Canadians opinions on Americans studied
According to The Winnipeg Free Press, a new study published by the Historica-Dominion Institute, indicates feelings Canadians have towards Americans.
The Winnipeg Free Press reported:
“The president (Favourable/unfavourable):
Barack Obama: 86 per cent/ 7 per cent
George W. Bush: 21 per cent /73 per cent
In 2009: 71 per cent favourable/ 18per cent unfavourable
In 2005: 68 per cent favourable/21 per cent unfavourable
Feel at home in the United States (Agree/disagree):
In 2009: 48per cent/40 per cent
In 2005: 44per cent/44 per cent
The United States a force for good in the world (Agree/Disagree):
In 2009: 44per cent/ 46 per cent”
Cemetery vandalized on Halloween
According to CBC Manitoba, the Winnipeg Police Department said a number of headstones in a Winnipeg cemetery were knocked over by Halloween vandals,.
CBC Manitoba reported, “A number of the heavier headstones were cracked from being pushed over. Police said more than $5,000 in damage was done.”
Rev. Marcel Damphousse told the CBC Sunday that someone passing by phoned police at roughly 9 p.m. on Saturday to report the vandalism that had occurred.
“I guess it’s kind of a game for them, a challenge somebody put them up to or, I don’t know, they’re maybe [on] alcohol or drugs,” said Damphousse.
Even though the graveyard was the same cemetery where Louis Riel was buried, his grave was not targeted.
Press release says Manitoba received a lot fewer vaccines than expected
According to a press release from the provincial government, “Manitoba has been advised the province will receive 15,500 doses of vaccine next week, well below the expected 72,000 doses.”
The release continued, “As a result, each region will be adjusting their plans according to their population and geographic realities. Mass immunization clinics may be postponed in some regions.”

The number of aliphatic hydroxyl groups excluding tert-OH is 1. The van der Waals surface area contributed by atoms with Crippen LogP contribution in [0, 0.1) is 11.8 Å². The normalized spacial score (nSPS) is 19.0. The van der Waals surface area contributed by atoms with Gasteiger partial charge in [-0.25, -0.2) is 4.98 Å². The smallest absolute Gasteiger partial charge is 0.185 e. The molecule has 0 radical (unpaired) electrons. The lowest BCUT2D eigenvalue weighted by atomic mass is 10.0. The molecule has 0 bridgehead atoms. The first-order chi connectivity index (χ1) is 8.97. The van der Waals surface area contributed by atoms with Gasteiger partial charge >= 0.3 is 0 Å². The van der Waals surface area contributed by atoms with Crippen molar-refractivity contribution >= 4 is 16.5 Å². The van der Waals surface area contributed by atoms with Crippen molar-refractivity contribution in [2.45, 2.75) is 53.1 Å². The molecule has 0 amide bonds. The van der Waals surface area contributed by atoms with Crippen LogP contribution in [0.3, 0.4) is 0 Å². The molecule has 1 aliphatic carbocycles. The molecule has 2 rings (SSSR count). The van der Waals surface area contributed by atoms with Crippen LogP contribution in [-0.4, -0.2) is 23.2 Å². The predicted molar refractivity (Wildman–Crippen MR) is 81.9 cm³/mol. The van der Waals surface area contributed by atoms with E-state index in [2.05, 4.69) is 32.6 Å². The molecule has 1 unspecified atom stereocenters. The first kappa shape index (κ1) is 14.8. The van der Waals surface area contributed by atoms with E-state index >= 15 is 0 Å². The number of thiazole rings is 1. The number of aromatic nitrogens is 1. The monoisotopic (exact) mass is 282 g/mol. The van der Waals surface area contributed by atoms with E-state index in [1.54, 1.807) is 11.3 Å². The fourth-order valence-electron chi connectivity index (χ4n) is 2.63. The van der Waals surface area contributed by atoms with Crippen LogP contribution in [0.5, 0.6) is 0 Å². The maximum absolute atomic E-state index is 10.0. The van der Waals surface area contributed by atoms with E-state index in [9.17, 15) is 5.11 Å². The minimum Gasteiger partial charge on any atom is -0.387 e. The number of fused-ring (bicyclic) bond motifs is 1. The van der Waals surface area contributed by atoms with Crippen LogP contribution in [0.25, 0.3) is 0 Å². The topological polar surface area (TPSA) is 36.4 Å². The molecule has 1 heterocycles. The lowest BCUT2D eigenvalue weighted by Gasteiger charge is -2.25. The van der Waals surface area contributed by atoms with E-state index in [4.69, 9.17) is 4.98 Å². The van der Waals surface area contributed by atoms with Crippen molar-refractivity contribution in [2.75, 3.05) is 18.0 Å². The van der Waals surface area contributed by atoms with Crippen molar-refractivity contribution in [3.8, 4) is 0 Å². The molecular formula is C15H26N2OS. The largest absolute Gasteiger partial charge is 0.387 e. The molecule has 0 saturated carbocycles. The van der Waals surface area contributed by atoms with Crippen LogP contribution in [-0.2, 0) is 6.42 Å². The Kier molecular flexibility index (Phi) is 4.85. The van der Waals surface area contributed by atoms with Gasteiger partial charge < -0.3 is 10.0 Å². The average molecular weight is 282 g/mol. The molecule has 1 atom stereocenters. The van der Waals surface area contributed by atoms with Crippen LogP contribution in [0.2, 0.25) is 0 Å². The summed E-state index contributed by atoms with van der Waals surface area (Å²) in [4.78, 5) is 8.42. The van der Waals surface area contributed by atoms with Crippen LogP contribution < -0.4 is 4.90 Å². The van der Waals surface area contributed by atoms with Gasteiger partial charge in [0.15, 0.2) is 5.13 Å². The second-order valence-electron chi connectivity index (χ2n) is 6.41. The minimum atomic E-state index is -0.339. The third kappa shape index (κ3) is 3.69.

“Many regions will continue to provide vaccine to people in the first priority group with a particular emphasis for people most at risk of severe illness,” The press release continued.
The following people are priority to get the H1N1 Vaccine:
“Children aged six months to under five years old; anyone of Aboriginal ancestry, First Nations, Métis or Inuit; people under 55 with a severe chronic medical or other risk condition; and pregnant women.”
Long time treaty settlement finalized
According to a release by the provincial government, a long time treaty settlement has been finalized.
The press release stated, “Manitoba has completed the transfer to Canada of over 33,816 acres of land for the Nisichawayasihk Cree Nation (NCN) to date under the 1997 Treaty Land Entitlement Framework Agreement.”
“Fulfilling treaty land entitlement obligations to First Nations is a government priority,” said Conservation Minister Stan Struthers in a press release. “Today we are one step closer to honouring our commitment.”
“The land transfers fall under treaty land entitlement agreements that require Manitoba to transfer unoccupied lands to Canada so it can fulfill treaty land entitlement obligations,” the press release reported.
The release stated, “Previously, 25,894 acres of land were transferred to Canada for the Nisichawayasihk Cree Nation. With today’s announcement, the remaining Crown land entitlement for the NCN is just under 27,945 acres, for a total commitment of 61,761 acres.”